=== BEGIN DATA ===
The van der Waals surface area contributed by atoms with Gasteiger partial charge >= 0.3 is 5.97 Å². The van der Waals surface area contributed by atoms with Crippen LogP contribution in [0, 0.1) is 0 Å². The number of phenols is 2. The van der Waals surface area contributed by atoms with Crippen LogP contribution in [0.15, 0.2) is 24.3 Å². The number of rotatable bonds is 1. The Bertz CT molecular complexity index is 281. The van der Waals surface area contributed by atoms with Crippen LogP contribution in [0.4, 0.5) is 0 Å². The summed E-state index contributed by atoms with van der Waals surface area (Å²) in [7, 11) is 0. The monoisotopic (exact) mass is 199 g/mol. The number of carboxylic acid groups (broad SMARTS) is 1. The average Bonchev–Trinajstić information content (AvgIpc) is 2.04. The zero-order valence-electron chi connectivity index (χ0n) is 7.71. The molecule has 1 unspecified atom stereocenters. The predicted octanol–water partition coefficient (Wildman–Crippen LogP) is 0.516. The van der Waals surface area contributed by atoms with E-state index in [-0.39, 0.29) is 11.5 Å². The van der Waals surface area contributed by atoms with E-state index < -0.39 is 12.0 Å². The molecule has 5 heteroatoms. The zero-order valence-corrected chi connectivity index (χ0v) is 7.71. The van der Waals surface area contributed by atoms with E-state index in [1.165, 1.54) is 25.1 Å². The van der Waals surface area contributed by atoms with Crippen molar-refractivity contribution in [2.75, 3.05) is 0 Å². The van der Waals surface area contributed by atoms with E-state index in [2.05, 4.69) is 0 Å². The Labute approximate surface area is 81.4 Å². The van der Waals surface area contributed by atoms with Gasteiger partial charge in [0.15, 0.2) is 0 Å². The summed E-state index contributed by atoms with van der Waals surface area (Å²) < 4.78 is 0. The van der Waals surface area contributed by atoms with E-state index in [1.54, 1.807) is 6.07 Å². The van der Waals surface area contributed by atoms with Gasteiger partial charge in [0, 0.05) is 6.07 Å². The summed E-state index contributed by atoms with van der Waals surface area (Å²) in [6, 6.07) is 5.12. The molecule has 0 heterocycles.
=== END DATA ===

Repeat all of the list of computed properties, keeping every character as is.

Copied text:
The van der Waals surface area contributed by atoms with Gasteiger partial charge >= 0.3 is 5.97 Å². The van der Waals surface area contributed by atoms with Crippen LogP contribution in [0, 0.1) is 0 Å². The number of phenols is 2. The van der Waals surface area contributed by atoms with Crippen LogP contribution in [0.15, 0.2) is 24.3 Å². The number of rotatable bonds is 1. The Bertz CT molecular complexity index is 281. The van der Waals surface area contributed by atoms with Crippen LogP contribution in [0.4, 0.5) is 0 Å². The summed E-state index contributed by atoms with van der Waals surface area (Å²) in [7, 11) is 0. The monoisotopic (exact) mass is 199 g/mol. The number of carboxylic acid groups (broad SMARTS) is 1. The average Bonchev–Trinajstić information content (AvgIpc) is 2.04. The zero-order valence-electron chi connectivity index (χ0n) is 7.71. The molecule has 1 unspecified atom stereocenters. The predicted octanol–water partition coefficient (Wildman–Crippen LogP) is 0.516. The van der Waals surface area contributed by atoms with E-state index in [-0.39, 0.29) is 11.5 Å². The van der Waals surface area contributed by atoms with E-state index < -0.39 is 12.0 Å². The molecule has 5 heteroatoms. The zero-order valence-corrected chi connectivity index (χ0v) is 7.71. The van der Waals surface area contributed by atoms with E-state index in [1.165, 1.54) is 25.1 Å². The van der Waals surface area contributed by atoms with Crippen molar-refractivity contribution in [2.75, 3.05) is 0 Å². The van der Waals surface area contributed by atoms with E-state index in [2.05, 4.69) is 0 Å². The Labute approximate surface area is 81.4 Å². The van der Waals surface area contributed by atoms with Gasteiger partial charge in [0.15, 0.2) is 0 Å². The summed E-state index contributed by atoms with van der Waals surface area (Å²) < 4.78 is 0. The van der Waals surface area contributed by atoms with E-state index in [1.54, 1.807) is 6.07 Å². The van der Waals surface area contributed by atoms with Gasteiger partial charge in [0, 0.05) is 6.07 Å². The summed E-state index contributed by atoms with van der Waals surface area (Å²) in [6, 6.07) is 5.12. The molecule has 0 heterocycles.